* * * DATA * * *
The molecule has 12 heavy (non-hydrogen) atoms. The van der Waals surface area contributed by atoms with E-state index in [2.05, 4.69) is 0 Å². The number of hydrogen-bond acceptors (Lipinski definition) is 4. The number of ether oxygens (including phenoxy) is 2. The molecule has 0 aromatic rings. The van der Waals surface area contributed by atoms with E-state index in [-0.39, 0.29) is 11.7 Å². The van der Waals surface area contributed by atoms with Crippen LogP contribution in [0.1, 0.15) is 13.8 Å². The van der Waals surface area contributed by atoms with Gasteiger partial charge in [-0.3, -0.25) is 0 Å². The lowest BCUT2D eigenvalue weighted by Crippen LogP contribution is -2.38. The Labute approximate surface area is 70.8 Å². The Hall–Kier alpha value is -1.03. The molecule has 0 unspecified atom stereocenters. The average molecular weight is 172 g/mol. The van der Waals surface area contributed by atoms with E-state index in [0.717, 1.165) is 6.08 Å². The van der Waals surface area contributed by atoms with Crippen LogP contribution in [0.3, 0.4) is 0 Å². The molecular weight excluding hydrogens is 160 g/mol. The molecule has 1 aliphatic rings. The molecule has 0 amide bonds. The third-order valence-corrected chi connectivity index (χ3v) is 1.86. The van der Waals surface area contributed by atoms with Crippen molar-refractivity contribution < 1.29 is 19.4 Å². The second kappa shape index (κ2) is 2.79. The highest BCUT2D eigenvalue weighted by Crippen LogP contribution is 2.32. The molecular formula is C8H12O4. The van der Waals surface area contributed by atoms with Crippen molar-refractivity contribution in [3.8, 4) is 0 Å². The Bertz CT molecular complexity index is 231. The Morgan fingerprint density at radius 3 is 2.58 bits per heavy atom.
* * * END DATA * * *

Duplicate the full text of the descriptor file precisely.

The molecule has 12 heavy (non-hydrogen) atoms. The van der Waals surface area contributed by atoms with E-state index in [2.05, 4.69) is 0 Å². The number of hydrogen-bond acceptors (Lipinski definition) is 4. The number of ether oxygens (including phenoxy) is 2. The molecule has 0 aromatic rings. The van der Waals surface area contributed by atoms with E-state index in [-0.39, 0.29) is 11.7 Å². The van der Waals surface area contributed by atoms with Crippen LogP contribution in [0.1, 0.15) is 13.8 Å². The van der Waals surface area contributed by atoms with Gasteiger partial charge in [-0.3, -0.25) is 0 Å². The lowest BCUT2D eigenvalue weighted by Crippen LogP contribution is -2.38. The Labute approximate surface area is 70.8 Å². The Hall–Kier alpha value is -1.03. The molecule has 0 unspecified atom stereocenters. The average molecular weight is 172 g/mol. The van der Waals surface area contributed by atoms with E-state index in [0.717, 1.165) is 6.08 Å². The van der Waals surface area contributed by atoms with Crippen LogP contribution in [0.3, 0.4) is 0 Å². The molecular weight excluding hydrogens is 160 g/mol. The molecule has 1 aliphatic rings. The molecule has 0 amide bonds. The third-order valence-corrected chi connectivity index (χ3v) is 1.86. The van der Waals surface area contributed by atoms with Crippen molar-refractivity contribution < 1.29 is 19.4 Å². The second kappa shape index (κ2) is 2.79. The highest BCUT2D eigenvalue weighted by Crippen LogP contribution is 2.32. The molecular formula is C8H12O4. The van der Waals surface area contributed by atoms with Crippen molar-refractivity contribution in [3.8, 4) is 0 Å². The Bertz CT molecular complexity index is 231. The Morgan fingerprint density at radius 3 is 2.58 bits per heavy atom.